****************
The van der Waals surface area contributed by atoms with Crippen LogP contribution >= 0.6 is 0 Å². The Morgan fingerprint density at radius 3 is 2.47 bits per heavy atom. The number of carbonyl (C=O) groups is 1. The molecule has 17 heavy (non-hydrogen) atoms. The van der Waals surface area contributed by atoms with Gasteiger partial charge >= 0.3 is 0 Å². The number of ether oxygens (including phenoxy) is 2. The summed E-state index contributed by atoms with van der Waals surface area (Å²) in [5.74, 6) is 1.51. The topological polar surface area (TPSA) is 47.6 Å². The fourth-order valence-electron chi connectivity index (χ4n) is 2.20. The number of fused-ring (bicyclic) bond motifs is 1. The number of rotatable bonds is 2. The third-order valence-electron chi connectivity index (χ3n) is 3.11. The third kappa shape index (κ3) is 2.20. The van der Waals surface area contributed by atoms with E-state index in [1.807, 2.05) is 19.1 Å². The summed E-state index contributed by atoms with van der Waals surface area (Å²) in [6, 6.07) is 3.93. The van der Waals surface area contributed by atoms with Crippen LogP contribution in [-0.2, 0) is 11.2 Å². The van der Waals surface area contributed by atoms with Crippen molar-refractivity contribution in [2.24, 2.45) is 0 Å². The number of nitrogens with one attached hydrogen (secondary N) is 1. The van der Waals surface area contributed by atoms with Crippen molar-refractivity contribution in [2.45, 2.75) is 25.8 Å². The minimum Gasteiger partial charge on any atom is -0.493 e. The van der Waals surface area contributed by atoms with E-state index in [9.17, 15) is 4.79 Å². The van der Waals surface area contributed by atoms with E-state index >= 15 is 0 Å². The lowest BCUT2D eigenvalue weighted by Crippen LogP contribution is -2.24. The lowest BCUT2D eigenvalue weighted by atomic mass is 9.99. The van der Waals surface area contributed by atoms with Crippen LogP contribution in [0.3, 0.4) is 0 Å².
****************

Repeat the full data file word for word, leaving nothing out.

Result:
The van der Waals surface area contributed by atoms with Crippen LogP contribution >= 0.6 is 0 Å². The Morgan fingerprint density at radius 3 is 2.47 bits per heavy atom. The number of carbonyl (C=O) groups is 1. The molecule has 17 heavy (non-hydrogen) atoms. The van der Waals surface area contributed by atoms with Gasteiger partial charge >= 0.3 is 0 Å². The number of ether oxygens (including phenoxy) is 2. The summed E-state index contributed by atoms with van der Waals surface area (Å²) in [5.74, 6) is 1.51. The topological polar surface area (TPSA) is 47.6 Å². The fourth-order valence-electron chi connectivity index (χ4n) is 2.20. The number of fused-ring (bicyclic) bond motifs is 1. The number of rotatable bonds is 2. The third-order valence-electron chi connectivity index (χ3n) is 3.11. The third kappa shape index (κ3) is 2.20. The van der Waals surface area contributed by atoms with E-state index in [1.807, 2.05) is 19.1 Å². The summed E-state index contributed by atoms with van der Waals surface area (Å²) in [6, 6.07) is 3.93. The van der Waals surface area contributed by atoms with Crippen LogP contribution in [-0.2, 0) is 11.2 Å². The van der Waals surface area contributed by atoms with Crippen molar-refractivity contribution in [2.24, 2.45) is 0 Å². The number of nitrogens with one attached hydrogen (secondary N) is 1. The van der Waals surface area contributed by atoms with Crippen molar-refractivity contribution in [2.45, 2.75) is 25.8 Å². The minimum Gasteiger partial charge on any atom is -0.493 e. The van der Waals surface area contributed by atoms with E-state index in [9.17, 15) is 4.79 Å². The van der Waals surface area contributed by atoms with E-state index >= 15 is 0 Å². The lowest BCUT2D eigenvalue weighted by Crippen LogP contribution is -2.24. The lowest BCUT2D eigenvalue weighted by atomic mass is 9.99. The van der Waals surface area contributed by atoms with Crippen LogP contribution in [0.3, 0.4) is 0 Å².